Afghanistan: The 11-Year War

Today, marks the eleventh anniversary of the Afghan War.

Eleven years!

That’s three times as long as the United States was in World War II.

That’s more than six times as long as the United States was in World War I.

And it’s a war that never needed to happen.

Afghanistan didn’t attack the United States. Osama bin Laden, a Saudi, masterminded the attack. An Egyptian, Mohammed Atta, was the ringleader. Fifteen Saudis were among the 19 hijackers. Not a single Afghan was among them.

What’s more, the government of Afghanistan had offered to apprehend bin Laden and turn him over to a third country for trial. But George W. Bush would have none of it. He wanted to assert his machismo, he wanted to get revenge, and there were deep geostrategic reasons for the war, as well, which I’ll get into in a bit.

But first, let’s look at the toll this war has taken.

To avenge the loss of nearly 3,000 civilian lives in America on 9/11, the United States has now destroyed at least 7,000 civilian lives in Afghanistan, and that’s a conservative estimate. These civilians were killed with our bombs, our bullets, and our drones—some of which were wedding presents.

Many thousands more Afghan civilians have died indirectly as a result of the war, from starvation or disease. And tens of thousands have been wounded.

As for the United States, we’ve lost more than 2,000 members of our armed services there, and more than 16,000 have been wounded, many of them catastrophically. That’s almost 20,000 families that will never be the same again.

These human costs, on the Afghan and American side, weigh the heaviest.

But there are also the financial costs. This Afghan War has cost the U.S. Treasury $600 billion in out-of-pocket expenses, not to mention the costs of medical care for our Afghan War vets. We are squandering $2 billion a week over there.

It is now Obama’s war.

He tripled the number of U.S. troops there, and he is responsible for the increase in U.S. deaths there.

It took a little more than eight years of war to claim the first 1,000 U.S. soldiers and Marines. And it took the next two and a half years to slay the second thousand.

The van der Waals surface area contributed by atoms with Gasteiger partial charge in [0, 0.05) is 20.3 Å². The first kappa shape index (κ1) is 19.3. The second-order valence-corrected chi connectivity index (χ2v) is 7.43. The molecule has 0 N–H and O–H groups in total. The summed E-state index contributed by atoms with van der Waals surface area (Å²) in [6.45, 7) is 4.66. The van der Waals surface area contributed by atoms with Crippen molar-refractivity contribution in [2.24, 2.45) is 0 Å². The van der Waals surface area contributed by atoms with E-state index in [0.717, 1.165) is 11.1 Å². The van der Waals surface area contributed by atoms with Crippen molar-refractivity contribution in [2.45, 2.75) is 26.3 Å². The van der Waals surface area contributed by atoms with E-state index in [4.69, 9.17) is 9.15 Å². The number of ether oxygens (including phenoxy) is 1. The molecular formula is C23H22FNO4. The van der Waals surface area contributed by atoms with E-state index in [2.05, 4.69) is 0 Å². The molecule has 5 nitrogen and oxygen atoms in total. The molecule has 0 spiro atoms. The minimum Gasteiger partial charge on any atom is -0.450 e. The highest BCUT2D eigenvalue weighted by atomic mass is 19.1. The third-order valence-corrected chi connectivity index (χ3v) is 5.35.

And while Obama has started to bring some troops home, there are still more than twice as many U.S. service members in Afghanistan today than on the day George W. Bush left office.

Why are they still there?

First, we were told they were there to fight Al Qaeda and Osama bin Laden. But by the CIA’s own admission, fewer than 100 Al Qaeda members have been in Afghanistan for the past several years.

And bin Laden? He’s dead. And he wasn’t even killed in Afghanistan. The Navy Seals knocked him off, unarmed, in Pakistan, our supposed ally that we’ve given almost $20 billion since 9/1l.

Now we are being told that we’re in Afghanistan to train its army. But increasingly, our soldiers are being killed by Afghan soldiers, who are supposed to be our friends. So why are we over there if even our so-called friends are killing us?

The last ditch argument is that we’re there to prevent the Taliban from taking power again and abusing the women of Afghanistan.

But Karzai himself has endorsed a code of conduct by the country’s Islamic council that approves of husbands beating their wives under Sharia law.

Let’s be clear: The United States is not still at war there to help the women of Afghanistan. We’re at war there to help the empire of the United States.

Just look at a map.

Afghanistan borders Iran to the West and China to the East: two countries in the Pentagon’s sights.

And the United States is in Afghanistan because it is a transport route for oil from the former Soviet Union republics in central Asia down to the Arabian Sea.

These are the real reasons the United States is at war with Afghanistan. But these are not legitimate reasons for letting 2,000 U.S. service members perish or for killing 7,000 Afghan civilians.

This 11-year war must end. And it must end now.

It is not doing anything but causing more death and destruction and sowing more ill will toward America.

And if Obama hadn’t been worried about being called weak on defense four years ago, he never would have said that he would escalate the war in Afghanistan.

Unfortunately for all, that’s one campaign promise he actually kept.

If you liked this story by Matthew Rothschild, the editor of The Progressive magazine, check out his story “Obama’s Disastrous Debate."

Follow Matthew Rothschild @mattrothschild on Twitter